It came together surprisingly quickly and effortlessly. For me, if there’s some kind of specific assignment or something, I can generate things a lot more simply than if I’m just exploring and kind of finding my way through something, or trying to write a song just for myself. The song was surprisingly simple in the way that it was written, and then it was just building up the production of it that took time.
How did Sharon get involved?
I thought of Sharon to sing the lead vocal because we shared a space together for a couple of years—like a rehearsal, music space. She was the first person I thought of; she was really kind and said yes.
Where is that space?
It’s in Brooklyn. It’s like a rehearsal space-slash-recording studio. You could theoretically record in there; it’s a little loud sometimes, if there’s a band rehearsing right next door to you. The walls are thin. But you could go in and play the drums all night. That’s the thing I love about it the most is that there’s no noise sensitivity, and you can make a lot of noise in there. Whenever I have friends in town, we’ll go in there and make noise.
How long have you been there?
That’s a good question. I think it’s been like two years or so since Sharon—well, she had it first, and I asked her if I could split the rent with her and join her in there.
How do you balance your different pursuits, as far as music and acting go?
For me, music is not a pursuit, really, in terms of a career or a living. It’s more of an outlet for me and something I enjoy doing. I’ve been playing music with friends and stuff since I was a kid, and I don’t want to lose it. I know a lot of people who used to play music, or used to play an instrument, and then I don’t know—life happens or something, and people kind of fade from it. The guy who taught me how to play guitar—one of my best friends growing up—doesn’t really play music anymore, and I think it’s just because he has a life. It kind of requires nurturing in a way. So there’s no career ambitions for me with music—it’s more of something I like to have as an outlet.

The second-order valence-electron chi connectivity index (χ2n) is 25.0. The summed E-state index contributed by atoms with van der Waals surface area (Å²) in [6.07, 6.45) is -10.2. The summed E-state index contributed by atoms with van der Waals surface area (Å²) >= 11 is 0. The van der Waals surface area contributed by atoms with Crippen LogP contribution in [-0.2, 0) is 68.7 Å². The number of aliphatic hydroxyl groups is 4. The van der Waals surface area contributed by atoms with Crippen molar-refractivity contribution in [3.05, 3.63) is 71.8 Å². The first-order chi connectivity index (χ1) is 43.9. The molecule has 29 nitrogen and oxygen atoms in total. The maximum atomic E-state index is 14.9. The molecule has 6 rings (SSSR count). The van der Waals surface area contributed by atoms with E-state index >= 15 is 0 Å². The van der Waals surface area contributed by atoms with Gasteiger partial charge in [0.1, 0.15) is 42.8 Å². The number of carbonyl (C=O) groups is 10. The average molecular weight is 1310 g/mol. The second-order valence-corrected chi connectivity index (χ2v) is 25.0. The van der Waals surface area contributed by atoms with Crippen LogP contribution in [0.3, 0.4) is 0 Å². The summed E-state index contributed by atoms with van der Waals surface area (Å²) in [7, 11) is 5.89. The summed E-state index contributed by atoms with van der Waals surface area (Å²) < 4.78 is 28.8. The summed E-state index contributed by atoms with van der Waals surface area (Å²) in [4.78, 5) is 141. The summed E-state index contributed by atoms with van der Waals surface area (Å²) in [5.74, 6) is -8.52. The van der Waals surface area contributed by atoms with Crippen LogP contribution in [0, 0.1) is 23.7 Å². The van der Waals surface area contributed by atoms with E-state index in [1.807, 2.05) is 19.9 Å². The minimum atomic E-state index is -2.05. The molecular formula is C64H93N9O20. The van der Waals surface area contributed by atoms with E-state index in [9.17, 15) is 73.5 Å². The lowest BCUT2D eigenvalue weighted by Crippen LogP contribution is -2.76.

Do you have plans to release an album or go on tour?
I have no designs on anything like that at the moment. But you know, I like working on music when I can and when conditions are right. When I’m at home, basically, because all my stuff is there. Because I don’t have a need, there’s no pressure for me to do anything with music. I can kind of just take my time with it. Maybe someday the efforts will amount to, I don’t know, enough songs that would merit some kind of release together, but I’m not there right now.
I have to ask about the Wally Brando scene on Twin Peaks. What was the direction like for that?
I don’t have anything too interesting to say about that, just because it was really my good fortune that I got asked to do it. It was basically what you see. I showed up and I was working for like two hours and that was it. But it was just an opportunity I never thought I’d have, and something I’m really grateful for, to work with him.
Mostly what was on the page was the direction. The actual direction was very, very minimal. It was just quick. I think he probably approaches things differently depending on what the situation is, but for the scene that I did, it was a very light touch.